G0 X50with enough travel distance so that the axis accelerates to its max speed. You’ll know you’ve hit the max rate threshold when your steppers stall. It’ll make a bit of noise, but shouldn’t hurt your motors. Enter a setting a 10-20% below this value, so you can account for wear, friction, and the mass of your workpiece/tool. Then, repeat for your other axes.
NOTE: This max rate setting also sets the G0 seek rates.
$120, $121, $122 – [X,Y,Z] Acceleration, mm/sec^2
This sets the axes acceleration parameters in mm/second/second. Simplistically, a lower value makes Grbl ease slower into motion, while a higher value yields tighter moves and reaches the desired feed rates much quicker. Much like the max rate setting, each axis has its own acceleration value and are independent of each other. This means that a multi-axis motion will only accelerate as quickly as the lowest contributing axis can.
Again, like the max rate setting, the simplest way to determine the values for this setting is to individually test each axis with slowly increasing values until the motor stalls. Then finalize your acceleration setting with a value 10-20% below this absolute max value. This should account for wear, friction, and mass inertia. We highly recommend that you dry test some G-code programs with your new settings before committing to them. Sometimes the loading on your machine is different when moving in all axes together.
$130, $131, $132 – [X,Y,Z] Max travel, mm
This sets the maximum travel from end to end for each axis in mm. This is only useful if you have soft limits (and homing) enabled, as this is only used by Grbl’s soft limit feature to check if you have exceeded your machine limits with a motion command.
Quick Guide to Setting Up Your Machine for the First Time
Grbl’s default configuration is intentionally very generic to help ensure users can see successful motion without having to tweak settings. Generally, the first thing you’ll want to do is get your stepper motors running, usually without it connected to the CNC. Wire Grbl to your stepper drivers and stepper motors according to your manufacturer guidelines. Connect to Grbl through a serial terminal or one of many Grbl GUIs. Send some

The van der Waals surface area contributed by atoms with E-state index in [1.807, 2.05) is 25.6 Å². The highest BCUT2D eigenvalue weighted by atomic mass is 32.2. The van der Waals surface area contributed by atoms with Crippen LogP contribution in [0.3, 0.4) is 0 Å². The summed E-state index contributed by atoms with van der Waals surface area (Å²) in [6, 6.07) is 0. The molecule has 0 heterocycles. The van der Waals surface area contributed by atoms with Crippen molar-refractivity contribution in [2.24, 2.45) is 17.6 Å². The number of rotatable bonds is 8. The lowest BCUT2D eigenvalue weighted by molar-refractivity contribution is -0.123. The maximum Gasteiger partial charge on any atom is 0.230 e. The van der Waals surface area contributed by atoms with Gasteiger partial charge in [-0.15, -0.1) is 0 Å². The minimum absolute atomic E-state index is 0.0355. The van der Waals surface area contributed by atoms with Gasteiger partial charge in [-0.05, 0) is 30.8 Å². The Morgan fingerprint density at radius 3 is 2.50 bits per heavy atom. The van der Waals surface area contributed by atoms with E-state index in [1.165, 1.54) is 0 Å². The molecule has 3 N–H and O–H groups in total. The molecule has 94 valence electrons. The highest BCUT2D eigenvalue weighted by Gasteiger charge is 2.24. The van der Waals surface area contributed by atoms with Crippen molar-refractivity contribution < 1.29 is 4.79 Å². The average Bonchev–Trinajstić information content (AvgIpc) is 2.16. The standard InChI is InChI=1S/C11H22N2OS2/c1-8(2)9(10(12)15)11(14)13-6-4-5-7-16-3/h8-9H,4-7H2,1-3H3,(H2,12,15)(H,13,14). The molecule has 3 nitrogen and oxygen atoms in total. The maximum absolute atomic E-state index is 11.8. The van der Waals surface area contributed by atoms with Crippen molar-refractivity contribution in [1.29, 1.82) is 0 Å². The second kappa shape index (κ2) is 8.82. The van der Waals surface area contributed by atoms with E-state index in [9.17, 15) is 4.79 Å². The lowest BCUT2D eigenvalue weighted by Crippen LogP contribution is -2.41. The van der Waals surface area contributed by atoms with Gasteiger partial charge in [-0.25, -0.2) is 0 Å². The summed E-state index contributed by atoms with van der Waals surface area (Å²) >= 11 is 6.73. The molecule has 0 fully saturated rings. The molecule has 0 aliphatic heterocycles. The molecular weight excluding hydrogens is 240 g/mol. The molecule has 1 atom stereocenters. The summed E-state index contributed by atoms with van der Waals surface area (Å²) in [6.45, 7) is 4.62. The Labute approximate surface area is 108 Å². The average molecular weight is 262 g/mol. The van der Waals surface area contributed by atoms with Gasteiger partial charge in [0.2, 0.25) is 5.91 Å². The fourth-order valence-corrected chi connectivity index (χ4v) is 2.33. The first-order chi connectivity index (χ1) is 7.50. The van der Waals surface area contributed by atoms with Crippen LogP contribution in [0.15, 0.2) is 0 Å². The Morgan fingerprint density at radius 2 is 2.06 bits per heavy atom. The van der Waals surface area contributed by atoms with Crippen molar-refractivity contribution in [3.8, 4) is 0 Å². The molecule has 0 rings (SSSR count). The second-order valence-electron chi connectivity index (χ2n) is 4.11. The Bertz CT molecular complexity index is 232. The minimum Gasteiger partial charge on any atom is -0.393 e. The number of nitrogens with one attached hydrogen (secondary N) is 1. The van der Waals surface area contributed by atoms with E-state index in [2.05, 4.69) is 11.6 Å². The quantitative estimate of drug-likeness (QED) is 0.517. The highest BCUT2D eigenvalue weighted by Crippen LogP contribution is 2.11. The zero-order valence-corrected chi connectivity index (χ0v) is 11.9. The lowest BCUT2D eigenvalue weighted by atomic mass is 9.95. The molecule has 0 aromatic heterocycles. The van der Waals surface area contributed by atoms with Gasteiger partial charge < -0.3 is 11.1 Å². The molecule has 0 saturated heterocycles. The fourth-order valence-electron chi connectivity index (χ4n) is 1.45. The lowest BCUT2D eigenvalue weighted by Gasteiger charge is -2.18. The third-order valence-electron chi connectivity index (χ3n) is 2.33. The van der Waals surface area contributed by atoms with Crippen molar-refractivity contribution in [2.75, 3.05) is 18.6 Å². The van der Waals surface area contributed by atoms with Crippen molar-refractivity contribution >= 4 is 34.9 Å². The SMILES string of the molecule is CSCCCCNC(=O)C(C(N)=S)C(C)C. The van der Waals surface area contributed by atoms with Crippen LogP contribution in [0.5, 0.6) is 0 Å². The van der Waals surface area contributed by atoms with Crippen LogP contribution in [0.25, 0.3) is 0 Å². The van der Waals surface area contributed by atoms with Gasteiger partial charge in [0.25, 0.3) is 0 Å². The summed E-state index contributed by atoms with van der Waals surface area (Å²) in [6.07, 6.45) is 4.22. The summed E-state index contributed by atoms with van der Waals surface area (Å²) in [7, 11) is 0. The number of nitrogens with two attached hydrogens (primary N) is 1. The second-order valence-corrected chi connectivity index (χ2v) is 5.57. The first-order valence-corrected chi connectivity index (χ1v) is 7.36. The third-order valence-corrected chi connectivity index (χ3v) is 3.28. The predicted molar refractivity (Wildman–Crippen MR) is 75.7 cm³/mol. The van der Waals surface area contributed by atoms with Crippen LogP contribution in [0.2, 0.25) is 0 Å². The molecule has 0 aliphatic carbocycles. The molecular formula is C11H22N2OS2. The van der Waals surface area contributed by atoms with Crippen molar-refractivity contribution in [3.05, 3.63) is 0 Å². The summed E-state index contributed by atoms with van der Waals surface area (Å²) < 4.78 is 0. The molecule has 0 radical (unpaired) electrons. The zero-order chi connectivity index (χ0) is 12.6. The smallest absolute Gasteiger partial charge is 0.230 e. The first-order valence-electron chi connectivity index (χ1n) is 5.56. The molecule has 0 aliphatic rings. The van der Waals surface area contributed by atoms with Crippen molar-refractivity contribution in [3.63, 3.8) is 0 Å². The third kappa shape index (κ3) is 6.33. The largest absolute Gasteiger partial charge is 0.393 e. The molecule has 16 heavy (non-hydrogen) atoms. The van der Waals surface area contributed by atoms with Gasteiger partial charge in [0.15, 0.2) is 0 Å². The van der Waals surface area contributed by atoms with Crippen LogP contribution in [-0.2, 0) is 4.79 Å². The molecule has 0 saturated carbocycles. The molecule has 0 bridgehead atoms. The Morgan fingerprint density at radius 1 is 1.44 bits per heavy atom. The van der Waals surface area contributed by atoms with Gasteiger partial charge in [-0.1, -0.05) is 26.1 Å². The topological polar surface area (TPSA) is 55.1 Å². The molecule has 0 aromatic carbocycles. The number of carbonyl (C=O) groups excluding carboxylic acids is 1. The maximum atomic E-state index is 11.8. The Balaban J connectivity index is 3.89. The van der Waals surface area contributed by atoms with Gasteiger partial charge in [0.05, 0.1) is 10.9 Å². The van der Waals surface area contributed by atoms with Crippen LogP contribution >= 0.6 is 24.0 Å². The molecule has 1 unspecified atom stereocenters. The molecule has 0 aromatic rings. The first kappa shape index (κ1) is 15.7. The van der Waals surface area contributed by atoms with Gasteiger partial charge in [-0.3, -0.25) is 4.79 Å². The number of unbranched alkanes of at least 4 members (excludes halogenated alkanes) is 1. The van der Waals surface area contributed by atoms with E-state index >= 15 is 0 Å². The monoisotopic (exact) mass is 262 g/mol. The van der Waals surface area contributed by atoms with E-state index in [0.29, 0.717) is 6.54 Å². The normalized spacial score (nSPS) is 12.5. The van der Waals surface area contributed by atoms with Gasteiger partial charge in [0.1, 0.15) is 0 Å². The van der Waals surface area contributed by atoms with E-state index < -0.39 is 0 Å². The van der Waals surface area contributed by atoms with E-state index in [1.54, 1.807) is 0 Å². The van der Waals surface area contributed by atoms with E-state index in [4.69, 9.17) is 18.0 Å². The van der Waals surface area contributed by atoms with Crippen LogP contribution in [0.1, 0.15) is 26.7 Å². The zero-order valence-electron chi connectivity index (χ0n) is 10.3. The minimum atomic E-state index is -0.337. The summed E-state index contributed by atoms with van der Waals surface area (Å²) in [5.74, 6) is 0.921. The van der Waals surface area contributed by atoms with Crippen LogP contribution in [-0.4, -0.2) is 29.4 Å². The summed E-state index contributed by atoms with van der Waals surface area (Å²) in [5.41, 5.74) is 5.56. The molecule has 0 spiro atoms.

G0 commands to Grbl. You should see your stepper motor rotating. If you are having trouble with your stepper motors, try the following:
- Ensure everything is wired and powered correctly per your stepper driver manufacturer guidelines.
- If your steppers are mounted in your CNC already, ensure your axes move freely and don’t obviously bind. If you can’t easily tell, try removing your steppers and check if they run under no load.
- Ensure your stepper motors and axes linear mechanisms are all tight and secure. Small set screws on drivetrain components becoming loose is a very common problem. Re-tighten and try applying some non-permenant thread locker (Loctite blue) if it continually loosens.
- For more difficult issues, try the process of elimination to quickly isolate the problem. Start by disconnecting everything from the Arduino. Test if Grbl is operating ok by itself. Then, add one thing at a time and test.
- If your steppers are powered and making a grinding noise when trying to move, try lowering the ‘$’ acceleration and max rate settings. This sound is a sign that your steppers is losing steps and not able to keep up due too much torque load or going too fast.
- Grbl’s default step pulse settings cover the vast majority of stepper drivers on the market. While very uncommon, check these settings if you are still experiencing problems or have a unusual setup.
Next, you will need to make sure your machine is moving in the correct directions according to a Cartesian(XYZ) coordinate frame and satisfies the right-hand rule, as shown:
Mount your stepper motors into your CNC, if you haven’t already done so. Send Grbl some motion commands, such as
G91 G0 X1 or
G91 G0 X-1, which will move the x-axis +1mm and -1mm, respectively. Check all axes. If an axis is not moving correctly, alter the
$3 direction port mask setting to invert the direction.
If you are unfamiliar with how coordinate frames are setup on CNC machines, see this great diagram by LinuxCNC. Just keep in mind that motions are relative to the tool. So on a typical CNC gantry router, the tool will move rather than the fixed table. If the x-axis is aligned positive to the right, a positive motion command will move the tool to the right. Whereas, a moving table with a fixed tool will move the table to the left for the same command, because the tool is moving to the right relative to the table.
Finally, tune your settings to get close to your desired or max performance. Start by ensuring your
$102 axes step/mm settings are correct for your setup. This is dependent on your stepper increments, micro steps on your driver, and mechanical parameters. There are multiple resources online to show you how to compute this for your particular machine, if your machine manufacturer has not supplied this for you. Tweak your
$12x acceleration and
$11x max rate settings to improve performance. Set to no greater than 80% of absolute max to account for inertia, cutting forces, and motor torque reductions with speed. Set your
$13x max travel settings if you plan on using homing or soft limits. It’s recommended to enter something approximately close to actual travel now to avoid problems in the future.
At this point, you’re pretty much ready to get going! Grbl can now move your CNC machine and run g-code jobs. If you need to add more features, such as limit switches for homing or hard limits or spindle/laser control. There are other Wiki pages to help you that. Good luck and have fun!